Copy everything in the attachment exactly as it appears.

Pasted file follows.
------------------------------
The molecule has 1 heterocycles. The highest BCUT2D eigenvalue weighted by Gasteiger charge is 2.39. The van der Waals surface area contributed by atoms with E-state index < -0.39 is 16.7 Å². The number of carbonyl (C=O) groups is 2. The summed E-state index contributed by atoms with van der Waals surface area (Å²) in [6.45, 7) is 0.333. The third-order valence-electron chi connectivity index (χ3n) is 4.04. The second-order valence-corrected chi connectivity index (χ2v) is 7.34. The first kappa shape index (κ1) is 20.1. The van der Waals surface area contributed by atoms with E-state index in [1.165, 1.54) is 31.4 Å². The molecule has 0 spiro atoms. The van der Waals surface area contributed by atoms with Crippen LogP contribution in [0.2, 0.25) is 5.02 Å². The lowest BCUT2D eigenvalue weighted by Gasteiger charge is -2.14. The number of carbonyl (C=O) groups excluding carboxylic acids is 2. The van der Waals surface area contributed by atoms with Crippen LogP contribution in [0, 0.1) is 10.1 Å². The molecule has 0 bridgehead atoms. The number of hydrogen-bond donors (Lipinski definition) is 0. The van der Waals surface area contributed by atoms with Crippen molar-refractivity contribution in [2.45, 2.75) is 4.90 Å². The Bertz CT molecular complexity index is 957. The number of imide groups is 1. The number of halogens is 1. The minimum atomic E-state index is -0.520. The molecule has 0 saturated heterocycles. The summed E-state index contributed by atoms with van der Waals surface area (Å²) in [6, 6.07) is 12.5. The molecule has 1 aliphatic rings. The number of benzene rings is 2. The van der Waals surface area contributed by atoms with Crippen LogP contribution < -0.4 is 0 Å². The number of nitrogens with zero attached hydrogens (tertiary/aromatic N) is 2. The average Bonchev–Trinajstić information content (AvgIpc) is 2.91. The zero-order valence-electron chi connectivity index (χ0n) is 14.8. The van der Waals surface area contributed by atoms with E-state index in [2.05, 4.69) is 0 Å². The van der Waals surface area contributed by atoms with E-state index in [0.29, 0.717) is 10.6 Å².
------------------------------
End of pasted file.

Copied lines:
The molecule has 1 heterocycles. The highest BCUT2D eigenvalue weighted by Gasteiger charge is 2.39. The van der Waals surface area contributed by atoms with E-state index < -0.39 is 16.7 Å². The number of carbonyl (C=O) groups is 2. The summed E-state index contributed by atoms with van der Waals surface area (Å²) in [6.45, 7) is 0.333. The third-order valence-electron chi connectivity index (χ3n) is 4.04. The second-order valence-corrected chi connectivity index (χ2v) is 7.34. The first kappa shape index (κ1) is 20.1. The van der Waals surface area contributed by atoms with E-state index in [1.165, 1.54) is 31.4 Å². The molecule has 0 spiro atoms. The van der Waals surface area contributed by atoms with Crippen LogP contribution in [0.2, 0.25) is 5.02 Å². The lowest BCUT2D eigenvalue weighted by Gasteiger charge is -2.14. The number of carbonyl (C=O) groups excluding carboxylic acids is 2. The van der Waals surface area contributed by atoms with Crippen LogP contribution in [0, 0.1) is 10.1 Å². The molecule has 0 bridgehead atoms. The number of hydrogen-bond donors (Lipinski definition) is 0. The van der Waals surface area contributed by atoms with Crippen molar-refractivity contribution in [2.45, 2.75) is 4.90 Å². The Bertz CT molecular complexity index is 957. The number of imide groups is 1. The number of halogens is 1. The minimum atomic E-state index is -0.520. The molecule has 0 saturated heterocycles. The summed E-state index contributed by atoms with van der Waals surface area (Å²) in [6, 6.07) is 12.5. The molecule has 1 aliphatic rings. The number of benzene rings is 2. The van der Waals surface area contributed by atoms with Crippen LogP contribution < -0.4 is 0 Å². The number of nitrogens with zero attached hydrogens (tertiary/aromatic N) is 2. The average Bonchev–Trinajstić information content (AvgIpc) is 2.91. The zero-order valence-electron chi connectivity index (χ0n) is 14.8. The van der Waals surface area contributed by atoms with E-state index in [2.05, 4.69) is 0 Å². The van der Waals surface area contributed by atoms with E-state index in [0.29, 0.717) is 10.6 Å².